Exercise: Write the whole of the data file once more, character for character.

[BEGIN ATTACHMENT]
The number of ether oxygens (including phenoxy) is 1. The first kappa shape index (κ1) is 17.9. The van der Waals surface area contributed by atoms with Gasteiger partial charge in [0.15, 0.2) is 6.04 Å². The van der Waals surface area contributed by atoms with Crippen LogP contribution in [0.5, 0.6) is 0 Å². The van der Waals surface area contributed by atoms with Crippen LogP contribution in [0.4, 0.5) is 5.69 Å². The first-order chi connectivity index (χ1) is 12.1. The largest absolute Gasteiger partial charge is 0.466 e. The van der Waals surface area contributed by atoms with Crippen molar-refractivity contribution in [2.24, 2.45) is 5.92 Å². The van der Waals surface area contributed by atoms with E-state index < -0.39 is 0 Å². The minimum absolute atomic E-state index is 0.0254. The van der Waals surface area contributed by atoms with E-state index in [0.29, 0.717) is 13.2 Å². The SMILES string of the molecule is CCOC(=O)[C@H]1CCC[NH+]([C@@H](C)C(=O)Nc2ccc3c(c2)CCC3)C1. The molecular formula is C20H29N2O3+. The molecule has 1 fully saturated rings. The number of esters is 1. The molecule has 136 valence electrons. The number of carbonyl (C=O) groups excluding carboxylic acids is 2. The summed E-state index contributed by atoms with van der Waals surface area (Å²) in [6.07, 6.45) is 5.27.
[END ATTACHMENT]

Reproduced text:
The number of ether oxygens (including phenoxy) is 1. The first kappa shape index (κ1) is 17.9. The van der Waals surface area contributed by atoms with Gasteiger partial charge in [0.15, 0.2) is 6.04 Å². The van der Waals surface area contributed by atoms with Crippen LogP contribution in [0.5, 0.6) is 0 Å². The van der Waals surface area contributed by atoms with Crippen LogP contribution in [0.4, 0.5) is 5.69 Å². The first-order chi connectivity index (χ1) is 12.1. The largest absolute Gasteiger partial charge is 0.466 e. The van der Waals surface area contributed by atoms with Crippen molar-refractivity contribution in [2.24, 2.45) is 5.92 Å². The van der Waals surface area contributed by atoms with E-state index < -0.39 is 0 Å². The minimum absolute atomic E-state index is 0.0254. The van der Waals surface area contributed by atoms with E-state index in [0.29, 0.717) is 13.2 Å². The SMILES string of the molecule is CCOC(=O)[C@H]1CCC[NH+]([C@@H](C)C(=O)Nc2ccc3c(c2)CCC3)C1. The molecular formula is C20H29N2O3+. The molecule has 1 fully saturated rings. The number of esters is 1. The molecule has 136 valence electrons. The number of carbonyl (C=O) groups excluding carboxylic acids is 2. The summed E-state index contributed by atoms with van der Waals surface area (Å²) in [6.07, 6.45) is 5.27.